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Abstract

Building on practice, action research, and theory, the purpose of this paper is to present a 10-step method for applying the Constant Comparative Method (CCM) of grounded theory when multiple researchers perform data analysis and meaning making. CCM is a core qualitative analysis approach for grounded theory research. Literature suggests approaches for increasing the credibility of CCM using multiple researchers and inter-coder reliability (ICR), but documentation of methods for collaboration on CCM data analysis is sparse. The context for developing the10-step CCM approach was a qualitative study conducted to understand the impact of webcams on a virtual team. To develop a methodology for the study, the researchers reviewed grounded theory literature to synthesize an approach for conducting CCM with multiple researchers. Applying action research, an integration of literature and practical experience conducting the qualitative study resulted in a model for using CCM with multiple researchers performing data analysis. The method presented in this paper provides practical guidance for applying CCM collaboratively and shares the researchers’ perspectives on the value of ICR.

Keywords

Grounded Theory, Constant Comparative Method, Inter-Coder Reliability, Researcher Collaboration, Action Research

Author Bio(s)

Joel D. Olson, PhD., has extensive experience in nonprofit leadership and consultation, education, and instructional design. He has published papers on virtual team performance, webcams, trust and technology acceptance. His current research continues in the area of technology and virtual teams, as well as online leadership education. Most recently, he has served the Reformed Church in America and the Evangelical Presbyterian Church as a consultant for churches in crisis. Currently he serves as the Leadership and Management Academic Department Chair for the School of Business and Management in Kaplan University. Correspondence regarding this article can be addressed directly to: Joel D. Olson at, jolson@kaplan.edu.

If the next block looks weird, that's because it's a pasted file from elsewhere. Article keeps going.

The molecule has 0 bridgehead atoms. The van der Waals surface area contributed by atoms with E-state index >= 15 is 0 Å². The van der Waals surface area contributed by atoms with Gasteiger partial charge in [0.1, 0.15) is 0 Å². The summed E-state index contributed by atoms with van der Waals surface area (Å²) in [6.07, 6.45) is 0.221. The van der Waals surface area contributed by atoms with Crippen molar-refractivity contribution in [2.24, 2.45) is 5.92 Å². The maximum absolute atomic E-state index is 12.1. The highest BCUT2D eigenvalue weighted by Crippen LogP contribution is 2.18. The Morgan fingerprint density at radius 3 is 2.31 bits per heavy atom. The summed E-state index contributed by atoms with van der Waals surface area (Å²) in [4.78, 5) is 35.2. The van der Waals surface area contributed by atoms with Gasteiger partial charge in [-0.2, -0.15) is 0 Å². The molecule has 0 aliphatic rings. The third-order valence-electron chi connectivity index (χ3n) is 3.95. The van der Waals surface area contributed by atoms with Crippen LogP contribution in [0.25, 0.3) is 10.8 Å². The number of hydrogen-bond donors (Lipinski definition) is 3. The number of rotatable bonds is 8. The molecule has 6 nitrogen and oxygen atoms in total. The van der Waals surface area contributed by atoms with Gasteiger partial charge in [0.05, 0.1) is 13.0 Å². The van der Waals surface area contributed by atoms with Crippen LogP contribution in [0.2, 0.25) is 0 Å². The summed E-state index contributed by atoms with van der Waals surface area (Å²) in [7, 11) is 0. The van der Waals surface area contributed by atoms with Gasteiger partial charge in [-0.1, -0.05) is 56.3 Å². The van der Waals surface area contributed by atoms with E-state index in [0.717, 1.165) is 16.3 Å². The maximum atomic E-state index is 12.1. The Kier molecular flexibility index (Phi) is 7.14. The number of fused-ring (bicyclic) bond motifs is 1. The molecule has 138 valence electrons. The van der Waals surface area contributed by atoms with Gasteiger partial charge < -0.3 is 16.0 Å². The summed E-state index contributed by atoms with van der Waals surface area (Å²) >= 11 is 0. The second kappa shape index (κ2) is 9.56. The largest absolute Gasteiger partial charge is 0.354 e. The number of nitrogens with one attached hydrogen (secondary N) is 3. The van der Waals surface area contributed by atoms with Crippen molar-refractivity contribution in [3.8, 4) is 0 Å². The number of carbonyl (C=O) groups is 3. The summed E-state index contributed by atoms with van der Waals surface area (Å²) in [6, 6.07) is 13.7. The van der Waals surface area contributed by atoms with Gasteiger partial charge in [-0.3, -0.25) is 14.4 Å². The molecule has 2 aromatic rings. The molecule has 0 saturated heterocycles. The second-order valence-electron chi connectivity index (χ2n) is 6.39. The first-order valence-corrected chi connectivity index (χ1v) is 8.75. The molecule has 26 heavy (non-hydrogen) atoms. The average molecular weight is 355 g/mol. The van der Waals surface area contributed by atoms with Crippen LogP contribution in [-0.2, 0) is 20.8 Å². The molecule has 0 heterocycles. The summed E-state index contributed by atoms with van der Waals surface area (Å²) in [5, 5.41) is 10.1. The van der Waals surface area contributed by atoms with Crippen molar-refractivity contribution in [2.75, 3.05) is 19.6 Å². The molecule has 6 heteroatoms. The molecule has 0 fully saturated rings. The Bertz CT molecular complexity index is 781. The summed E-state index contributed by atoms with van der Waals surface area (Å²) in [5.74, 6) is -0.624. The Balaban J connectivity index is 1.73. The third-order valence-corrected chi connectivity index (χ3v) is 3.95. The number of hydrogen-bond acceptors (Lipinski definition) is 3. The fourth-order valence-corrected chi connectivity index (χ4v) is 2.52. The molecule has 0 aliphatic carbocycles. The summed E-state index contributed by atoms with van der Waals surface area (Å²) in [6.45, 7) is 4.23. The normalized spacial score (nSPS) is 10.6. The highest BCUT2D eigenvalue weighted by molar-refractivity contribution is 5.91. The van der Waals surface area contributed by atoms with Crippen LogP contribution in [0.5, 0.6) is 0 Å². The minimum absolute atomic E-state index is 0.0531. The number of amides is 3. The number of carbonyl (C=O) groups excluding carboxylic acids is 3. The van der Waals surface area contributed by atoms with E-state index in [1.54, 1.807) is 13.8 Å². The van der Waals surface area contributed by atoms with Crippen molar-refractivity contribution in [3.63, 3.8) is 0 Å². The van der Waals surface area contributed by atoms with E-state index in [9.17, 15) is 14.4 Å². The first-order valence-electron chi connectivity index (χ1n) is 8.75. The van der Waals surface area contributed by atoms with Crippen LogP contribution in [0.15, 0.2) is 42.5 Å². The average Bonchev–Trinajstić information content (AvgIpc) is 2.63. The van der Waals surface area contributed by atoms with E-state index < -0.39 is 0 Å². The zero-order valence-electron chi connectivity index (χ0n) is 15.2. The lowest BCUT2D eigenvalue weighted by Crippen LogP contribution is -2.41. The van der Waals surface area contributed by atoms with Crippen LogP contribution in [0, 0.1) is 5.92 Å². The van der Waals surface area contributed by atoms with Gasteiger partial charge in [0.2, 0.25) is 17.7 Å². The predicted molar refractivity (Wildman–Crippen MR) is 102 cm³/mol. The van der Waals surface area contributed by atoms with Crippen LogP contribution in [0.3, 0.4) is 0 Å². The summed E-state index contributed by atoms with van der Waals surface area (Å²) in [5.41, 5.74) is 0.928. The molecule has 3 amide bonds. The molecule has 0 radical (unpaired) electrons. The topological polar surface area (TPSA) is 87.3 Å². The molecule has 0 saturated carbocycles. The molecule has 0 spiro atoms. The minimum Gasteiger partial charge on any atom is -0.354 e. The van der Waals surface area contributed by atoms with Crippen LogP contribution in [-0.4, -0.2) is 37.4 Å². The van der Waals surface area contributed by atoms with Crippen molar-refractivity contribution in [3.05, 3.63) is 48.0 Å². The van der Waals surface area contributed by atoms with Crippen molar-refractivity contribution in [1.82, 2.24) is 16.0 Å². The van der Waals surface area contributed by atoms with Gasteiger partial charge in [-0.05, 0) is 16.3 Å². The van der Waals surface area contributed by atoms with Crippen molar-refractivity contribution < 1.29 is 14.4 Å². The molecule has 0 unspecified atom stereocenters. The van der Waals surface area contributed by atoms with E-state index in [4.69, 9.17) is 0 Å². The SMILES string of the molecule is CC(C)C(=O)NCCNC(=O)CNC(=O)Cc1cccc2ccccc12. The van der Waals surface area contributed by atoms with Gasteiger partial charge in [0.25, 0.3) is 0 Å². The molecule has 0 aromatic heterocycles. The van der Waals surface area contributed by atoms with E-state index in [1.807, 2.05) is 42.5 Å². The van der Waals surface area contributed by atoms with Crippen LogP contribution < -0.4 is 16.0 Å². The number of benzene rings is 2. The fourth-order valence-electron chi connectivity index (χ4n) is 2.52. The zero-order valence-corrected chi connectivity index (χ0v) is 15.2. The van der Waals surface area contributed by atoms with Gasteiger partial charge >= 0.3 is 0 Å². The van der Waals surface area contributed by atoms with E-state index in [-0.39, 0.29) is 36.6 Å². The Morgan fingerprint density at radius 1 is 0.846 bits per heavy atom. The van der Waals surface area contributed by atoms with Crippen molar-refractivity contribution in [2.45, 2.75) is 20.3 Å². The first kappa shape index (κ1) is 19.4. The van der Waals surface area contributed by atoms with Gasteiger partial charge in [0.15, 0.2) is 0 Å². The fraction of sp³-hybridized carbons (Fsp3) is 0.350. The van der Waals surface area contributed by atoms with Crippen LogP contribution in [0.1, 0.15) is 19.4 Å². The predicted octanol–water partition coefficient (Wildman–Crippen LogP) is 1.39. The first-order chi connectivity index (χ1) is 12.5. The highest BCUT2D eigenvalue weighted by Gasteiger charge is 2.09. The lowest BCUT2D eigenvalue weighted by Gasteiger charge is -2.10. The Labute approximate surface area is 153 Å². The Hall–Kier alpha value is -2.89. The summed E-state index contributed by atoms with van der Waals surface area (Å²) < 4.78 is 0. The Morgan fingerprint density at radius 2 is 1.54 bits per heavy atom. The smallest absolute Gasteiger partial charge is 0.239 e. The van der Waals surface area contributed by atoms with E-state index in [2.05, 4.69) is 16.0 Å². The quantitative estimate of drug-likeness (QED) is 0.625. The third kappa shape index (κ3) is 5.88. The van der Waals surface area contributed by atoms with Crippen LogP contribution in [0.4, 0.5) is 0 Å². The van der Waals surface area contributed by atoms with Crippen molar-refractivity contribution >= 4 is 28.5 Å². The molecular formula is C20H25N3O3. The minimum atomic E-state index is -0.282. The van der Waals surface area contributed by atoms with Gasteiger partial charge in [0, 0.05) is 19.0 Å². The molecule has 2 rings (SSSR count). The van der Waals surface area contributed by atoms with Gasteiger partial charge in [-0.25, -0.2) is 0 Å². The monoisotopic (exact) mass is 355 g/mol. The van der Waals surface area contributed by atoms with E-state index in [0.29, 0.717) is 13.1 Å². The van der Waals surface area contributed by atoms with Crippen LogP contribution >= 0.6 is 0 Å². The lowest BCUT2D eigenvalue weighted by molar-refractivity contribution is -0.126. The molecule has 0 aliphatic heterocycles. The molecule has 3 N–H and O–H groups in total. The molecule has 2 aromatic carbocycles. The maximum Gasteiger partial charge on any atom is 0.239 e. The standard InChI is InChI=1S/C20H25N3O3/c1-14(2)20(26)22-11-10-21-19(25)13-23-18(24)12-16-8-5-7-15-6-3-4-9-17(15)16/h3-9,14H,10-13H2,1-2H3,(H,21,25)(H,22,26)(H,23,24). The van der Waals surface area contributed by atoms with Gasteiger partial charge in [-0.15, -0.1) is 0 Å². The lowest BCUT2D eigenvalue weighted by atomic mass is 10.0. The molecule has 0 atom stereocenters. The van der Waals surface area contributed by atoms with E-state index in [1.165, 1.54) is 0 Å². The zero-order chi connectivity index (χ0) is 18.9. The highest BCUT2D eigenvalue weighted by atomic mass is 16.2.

Chad McAllister, PhD., is lead faculty at Walden University in the DBA program. His research interests involve issues in new product development and innovation. He serves as VP of Education for the Rocky Mountain Product Development and Management Association and advices the Association of International Product Marketers and Managers on innovation topics and professional certification. Correspondence regarding this article can also be addressed directly to: Chad McAllister at, chad.mcallister@waldenu.edu.

Lynn Grinnell, PhD., has published on sustainability management, educational measurement, and teams. Her research examines the ethical influence of individuals and teams and measurement of learning.

Kimberly Gehrke Walters, PhD., is a Professor of Human Resources at Kaplan University. She has extensive experience in global organizational development, assessment and measurement, and human-computer interaction. Her research examines trust and effectiveness in virtual teams, and the influence of technology in teams.

Frank Appunn, PhD., has published papers on technology, information security, and teams. His research considers the confluence of technology, people, and organizations, while information assurance forms another interest area. He teaches at multiple institutions, heads security, IT and project management content areas. He is a faculty evaluator and dissertation chair mentor.

Publication Date

1-4-2016

Creative Commons License

Creative Commons Attribution-Noncommercial 4.0 License
This work is licensed under a Creative Commons Attribution-Noncommercial-Share Alike 4.0 License.

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